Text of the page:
6Data for 2009 reflect projections as of September 2009.
7Similar to taxes, fuel subsidies directly affect the purchasing power of consumers. Hence, we include them in the definition of the non-oil primary fiscal balance because of their impact on domestic demand. As explained by Medas and Zakharova (2009, p. 31), “Fuel subsidies should be included in the non-oil balance on the grounds of fiscal sustainability, their impact on domestic demand, and their contribution to fiscal vulnerabilities and fiscal effort.”
8When applying the HP filter, we follow Backus and Kehoe (1992) and use a smoothing parameter λ = 100 for all countries. To address the end point problem of the HP filter, we use IMF’s output projections through 2014.
9Estimating these elasticities would require high frequency data for government revenues and government spending. This information is simply not available.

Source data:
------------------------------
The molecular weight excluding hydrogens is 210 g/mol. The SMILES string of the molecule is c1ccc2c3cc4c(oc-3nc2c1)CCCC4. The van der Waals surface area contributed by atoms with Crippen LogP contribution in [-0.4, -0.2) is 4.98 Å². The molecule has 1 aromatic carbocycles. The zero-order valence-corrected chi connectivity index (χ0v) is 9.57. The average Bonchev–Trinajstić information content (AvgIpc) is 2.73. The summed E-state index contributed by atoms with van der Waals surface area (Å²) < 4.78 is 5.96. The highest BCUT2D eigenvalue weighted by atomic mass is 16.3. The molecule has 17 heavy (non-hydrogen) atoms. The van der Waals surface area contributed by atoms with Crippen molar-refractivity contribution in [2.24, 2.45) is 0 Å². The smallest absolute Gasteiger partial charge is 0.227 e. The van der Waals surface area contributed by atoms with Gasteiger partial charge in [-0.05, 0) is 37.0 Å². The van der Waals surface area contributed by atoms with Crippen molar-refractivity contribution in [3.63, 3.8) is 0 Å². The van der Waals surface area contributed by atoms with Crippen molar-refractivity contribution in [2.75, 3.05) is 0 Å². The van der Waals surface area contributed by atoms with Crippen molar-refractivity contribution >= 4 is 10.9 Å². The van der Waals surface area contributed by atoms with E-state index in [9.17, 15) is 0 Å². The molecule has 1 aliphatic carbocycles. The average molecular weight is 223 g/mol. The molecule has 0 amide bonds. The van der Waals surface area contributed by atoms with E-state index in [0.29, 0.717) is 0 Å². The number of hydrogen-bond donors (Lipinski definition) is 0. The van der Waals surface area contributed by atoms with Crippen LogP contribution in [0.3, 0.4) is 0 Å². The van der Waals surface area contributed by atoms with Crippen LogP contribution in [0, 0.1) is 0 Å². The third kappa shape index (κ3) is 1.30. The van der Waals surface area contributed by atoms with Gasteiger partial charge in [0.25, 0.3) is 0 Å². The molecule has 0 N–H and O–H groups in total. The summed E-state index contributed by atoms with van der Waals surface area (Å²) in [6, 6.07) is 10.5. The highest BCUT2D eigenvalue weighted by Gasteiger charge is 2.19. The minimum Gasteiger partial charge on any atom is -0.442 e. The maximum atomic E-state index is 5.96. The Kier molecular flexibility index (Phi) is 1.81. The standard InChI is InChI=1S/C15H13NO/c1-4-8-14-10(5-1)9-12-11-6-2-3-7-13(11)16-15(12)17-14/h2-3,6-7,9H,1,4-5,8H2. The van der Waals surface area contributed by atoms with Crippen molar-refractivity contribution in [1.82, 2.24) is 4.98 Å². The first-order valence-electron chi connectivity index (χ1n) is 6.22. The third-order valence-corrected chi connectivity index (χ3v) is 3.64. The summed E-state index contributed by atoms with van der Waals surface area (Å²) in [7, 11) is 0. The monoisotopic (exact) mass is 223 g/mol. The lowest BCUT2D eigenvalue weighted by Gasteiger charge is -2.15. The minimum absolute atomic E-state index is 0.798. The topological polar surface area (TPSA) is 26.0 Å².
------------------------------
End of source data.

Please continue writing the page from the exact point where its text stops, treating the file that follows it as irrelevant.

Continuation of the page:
10However, in Algeria, Lebanon, and Morocco, the projected expansionary fiscal policy came hand in hand with an upward phase of the business cycle, making the fiscal policy response procyclical.
11IMF (2009b) makes reference to several considerations that could be important to assess fiscal space. Some important macroeconomic considerations relate to inflation rates, the current account position, and international reserves coverage. Some microeconomic considerations are the quality of spending and the capacity to spend. There could also be institutional constraints such a fiscal responsibility laws that reduce the room to maneuver.